Glad to find Bill Moyers (a hero of mine) back in broadcast (radio this time). The premiere episode of “Moyers & Company” on my local NPR station featured the authors of a book I want to read too: Jacob Hacker and Paul Pierson’s fierce critique of winner–take–all politics, How Washington Made The Rich Richer — And Turned Its Back On The Middle Class. Moyers calls the duo “the Sherlock Holmes and Dr. Watson of political science.” If you read it, let me know what you thought (and send your used copy to Sightline—I’m not buying new books this year.)
Got snow? New research looks at how global warming can be spurring harsher winter storms in northern Europe, Canada, and right here in the Northwest.
And finally, this is not exactly a newsflash for Sightline readers, but it’s another solid piece of research affirming that walkable neighborhoods are good for us!
Residents of neighborhoods with a central core of shops and services – a pattern typically found in older, traditional communities – walk nearly three times more often than do residents of whose nearest shops lie along a major arterial road. This is true even when the data are controlled for individual and household economic and demographic characteristics. The study was led by Marlon Boarnet of the University of California at Irvine, assisted by several other researchers from southern California, Texas A&M, and UNC-Chapel Hill. It is published in the Fall 2011 issue of Access, the magazine of the University of California Transportation Center.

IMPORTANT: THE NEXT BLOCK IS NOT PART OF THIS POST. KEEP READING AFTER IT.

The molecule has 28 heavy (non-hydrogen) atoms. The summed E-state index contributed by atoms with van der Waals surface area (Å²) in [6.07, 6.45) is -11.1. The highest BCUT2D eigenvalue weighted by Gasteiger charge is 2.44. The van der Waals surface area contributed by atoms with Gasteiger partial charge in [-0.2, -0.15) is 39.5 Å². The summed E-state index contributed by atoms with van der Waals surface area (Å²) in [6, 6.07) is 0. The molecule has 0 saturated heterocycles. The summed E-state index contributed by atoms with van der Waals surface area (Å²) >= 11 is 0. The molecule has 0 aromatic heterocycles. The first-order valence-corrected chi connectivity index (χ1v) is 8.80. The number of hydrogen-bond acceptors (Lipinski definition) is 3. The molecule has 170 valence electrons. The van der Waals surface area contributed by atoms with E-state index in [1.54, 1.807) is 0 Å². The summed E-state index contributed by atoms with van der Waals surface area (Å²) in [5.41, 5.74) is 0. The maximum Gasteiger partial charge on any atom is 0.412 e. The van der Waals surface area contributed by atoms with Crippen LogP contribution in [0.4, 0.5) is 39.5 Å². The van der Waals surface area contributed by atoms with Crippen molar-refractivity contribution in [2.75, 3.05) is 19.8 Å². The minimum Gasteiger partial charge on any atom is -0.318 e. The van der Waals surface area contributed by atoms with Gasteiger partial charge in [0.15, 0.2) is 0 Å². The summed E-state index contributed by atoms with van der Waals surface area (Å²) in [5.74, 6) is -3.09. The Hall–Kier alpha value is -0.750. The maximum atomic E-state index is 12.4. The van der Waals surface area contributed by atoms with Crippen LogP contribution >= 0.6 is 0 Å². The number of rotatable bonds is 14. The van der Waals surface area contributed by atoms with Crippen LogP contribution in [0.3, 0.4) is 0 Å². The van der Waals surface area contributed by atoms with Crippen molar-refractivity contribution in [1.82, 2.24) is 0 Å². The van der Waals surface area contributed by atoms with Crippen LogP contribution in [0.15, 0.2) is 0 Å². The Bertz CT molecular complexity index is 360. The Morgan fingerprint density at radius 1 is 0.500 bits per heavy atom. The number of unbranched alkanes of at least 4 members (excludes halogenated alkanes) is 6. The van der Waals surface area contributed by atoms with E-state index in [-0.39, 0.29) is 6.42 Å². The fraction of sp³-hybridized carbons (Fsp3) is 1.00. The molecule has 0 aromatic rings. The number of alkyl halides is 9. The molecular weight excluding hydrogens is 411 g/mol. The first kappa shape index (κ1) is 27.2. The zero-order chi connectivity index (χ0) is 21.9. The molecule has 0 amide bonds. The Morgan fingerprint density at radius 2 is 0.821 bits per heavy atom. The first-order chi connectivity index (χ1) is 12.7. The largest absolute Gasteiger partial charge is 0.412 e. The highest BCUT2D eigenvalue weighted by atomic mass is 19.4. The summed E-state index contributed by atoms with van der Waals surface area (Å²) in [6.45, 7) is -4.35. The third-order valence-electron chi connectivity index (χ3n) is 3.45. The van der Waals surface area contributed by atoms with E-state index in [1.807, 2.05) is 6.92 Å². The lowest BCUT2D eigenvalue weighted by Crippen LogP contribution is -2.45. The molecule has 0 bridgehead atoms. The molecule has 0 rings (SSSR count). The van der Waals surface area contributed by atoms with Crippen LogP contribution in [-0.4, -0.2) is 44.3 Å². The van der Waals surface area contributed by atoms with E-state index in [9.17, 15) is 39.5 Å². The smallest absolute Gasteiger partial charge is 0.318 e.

From the gee-whiz files: Computerized “neural networks” can develop a sense of numbers without being programmed to count.
Also from New Scientist: globally, unsafe abortions rose when international family planning aid was cut. “Paradoxically…US restrictions on foreign aid may have promoted the abortions they sought to restrict.”
(Original article from the British medical journal The Lancet. Most interesting snippet from the summary: “The abortion rate was lower in subregions where more women live under liberal abortion laws (p<0·05).”)
Does “buying new books” also in/exclude Kindle Editions? All of the recommended reads are available in Kindle. Of course, it means buying from Amazon rather than the other local bookstore.
Actually, what I don’t like about Kindle isn’t so much Amazon as the fact the books can’t be reused, gifted or donated after I’m done. For that reason, I’m making an exception to my own “no new stuff” resolution.
Hi, Callie. I don’t think e-books count in my experiment. But I’m trying not to buy them either (even though I own a Kindle). You can get lots of books for your Kindle from the public library. (Occupy your wallet!)
First, I’m reading Train Dreams and loving it. Thanks for the recommendation.
I work at an independent bookstore so you won’t find a Kindle anywhere near me. Ok, I’ve heard the arguments (save a tree–not necessarily true by the way; I just use it for travel; my kids gave it to me). So if you can’t resist an e-reader, go for something other than the kindle. Most other e-readers will allow you to go online to buy books through non-Amazon outlets, such as the bookstore you’d like to keep in your neighborhood.